£40000 - £45000 per annum + Benefits + Bonus: Harrington Starr: Web Developer ...

C# R&D .NET Developer-Algorithms, WCF, WPF, Agile, ASP.NET,MVC

£50000 - £67000 per annum + Benefits + Bonus: Harrington Starr: C# R&D .NE...

C# Developer (Web, HTML5, CSS3, ASP.NET, JS, Visual Studios)

£40000 - £50000 per annum + Benefits + Bonus: Harrington Starr: C# Developer (...

Day In a Page

Super Mario crushes the Messi dream as Germany win the 2014 World Cup in Brazil

Super Mario crushes the Messi dream

Germany win the 2014 World Cup in Brazil
Saharan remains may be evidence of the first race war, 13,000 years ago

The first race war, 13,000 years ago?

Saharan remains may be evidence of oldest large-scale armed conflict
Scientists find early warning system for Alzheimer’s

Scientists find early warning system for Alzheimer’s

Researchers hope eye tests can spot ‘biomarkers’ of the disease
Sex, controversy and schoolgirl schtick

Meet Japan's AKB48

Pop, sex and schoolgirl schtick make for controversial success
Iraq crisis: How Saudi Arabia helped Isis take over the north of the country

How Saudi Arabia helped Isis take over northern Iraq

A speech by an ex-MI6 boss hints at a plan going back over a decade. In some areas, being Shia is akin to being a Jew in Nazi Germany, says Patrick Cockburn
The evolution of Andy Serkis: First Gollum, then King Kong - now the actor is swinging through the trees in Dawn of the Planet of the Apes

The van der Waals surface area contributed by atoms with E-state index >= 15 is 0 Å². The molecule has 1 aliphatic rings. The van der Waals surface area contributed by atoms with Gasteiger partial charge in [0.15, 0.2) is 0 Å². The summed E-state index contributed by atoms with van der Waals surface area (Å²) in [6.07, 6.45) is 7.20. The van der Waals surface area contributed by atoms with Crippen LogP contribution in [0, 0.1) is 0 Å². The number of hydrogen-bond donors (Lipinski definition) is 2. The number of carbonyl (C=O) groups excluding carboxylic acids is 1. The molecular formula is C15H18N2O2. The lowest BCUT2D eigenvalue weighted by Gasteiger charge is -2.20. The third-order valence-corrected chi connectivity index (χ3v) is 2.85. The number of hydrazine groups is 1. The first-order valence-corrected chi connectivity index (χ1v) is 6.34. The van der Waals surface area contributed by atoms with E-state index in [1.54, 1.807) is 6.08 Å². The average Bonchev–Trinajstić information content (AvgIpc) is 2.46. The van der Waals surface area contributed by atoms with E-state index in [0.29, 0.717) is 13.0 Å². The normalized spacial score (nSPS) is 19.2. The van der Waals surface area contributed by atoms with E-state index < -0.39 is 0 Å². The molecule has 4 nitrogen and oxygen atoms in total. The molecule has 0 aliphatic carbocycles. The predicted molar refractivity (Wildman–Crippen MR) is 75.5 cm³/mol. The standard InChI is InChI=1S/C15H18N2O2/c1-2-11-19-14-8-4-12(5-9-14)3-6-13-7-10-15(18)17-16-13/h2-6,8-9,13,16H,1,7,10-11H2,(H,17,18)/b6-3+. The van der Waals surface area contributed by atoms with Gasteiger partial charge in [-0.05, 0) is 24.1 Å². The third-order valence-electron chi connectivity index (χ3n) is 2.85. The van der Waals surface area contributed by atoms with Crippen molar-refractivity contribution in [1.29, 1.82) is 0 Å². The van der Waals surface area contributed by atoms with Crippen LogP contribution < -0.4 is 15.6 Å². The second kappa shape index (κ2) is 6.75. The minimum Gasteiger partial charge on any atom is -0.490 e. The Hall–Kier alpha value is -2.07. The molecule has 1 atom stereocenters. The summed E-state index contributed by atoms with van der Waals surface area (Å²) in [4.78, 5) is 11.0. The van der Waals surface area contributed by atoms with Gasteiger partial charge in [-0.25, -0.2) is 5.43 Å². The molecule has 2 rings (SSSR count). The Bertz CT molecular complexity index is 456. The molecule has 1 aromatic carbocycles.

The evolution of Andy Serkis

First Gollum, then King Kong - now the actor is swinging through the trees in Dawn of the Planet of the Apes
You thought 'Benefits Street' was controversial: Follow-up documentary 'Immigrant Street' has got locals worried

You thought 'Benefits Street' was controversial...

Follow-up documentary 'Immigrant Street' has got locals worried
Refugee children from Central America let down by Washington's high ideals

Refugee children let down by Washington's high ideals

Democrats and Republicans refuse to set aside their differences to cope with the influx of desperate Central Americas, says Rupert Cornwell
Children's books are too white, says Laureate

Children's books are too white, says Laureate

Malorie Blackman appeals for a better ethnic mix of authors and characters and the illustrator Quentin Blake comes to the rescue
Blackest is the new black: Scientists have developed a material so dark that you can't see it...

Blackest is the new black

Scientists have developed a material so dark that you can't see it...
Matthew Barzun: America's diplomatic dude

Matthew Barzun: America's diplomatic dude

The US Ambassador to London holds 'jeans and beer' gigs at his official residence – it's all part of the job, he tells Chris Green
Meet the Quantified Selfers: From heart rates to happiness, there is little this fast-growing, self-tracking community won't monitor

Meet the 'Quantified Selfers'

From heart rates to happiness, there is little this fast-growing, self-tracking community won't monitor
Madani Younis: Five-star reviews are just the opening act for British theatre's first non-white artistic director

Five-star reviews are just the opening act for British theatre's first non-white artistic director

Madani Younis wants the neighbourhood to follow his work as closely as his audiences do
Mrs Brown and her boys: are they having a laugh?

Mrs Brown and her boys: are they having a laugh?

When it comes to national stereotyping, the Irish – among others – know it can pay to play up to outsiders' expectations, says DJ Taylor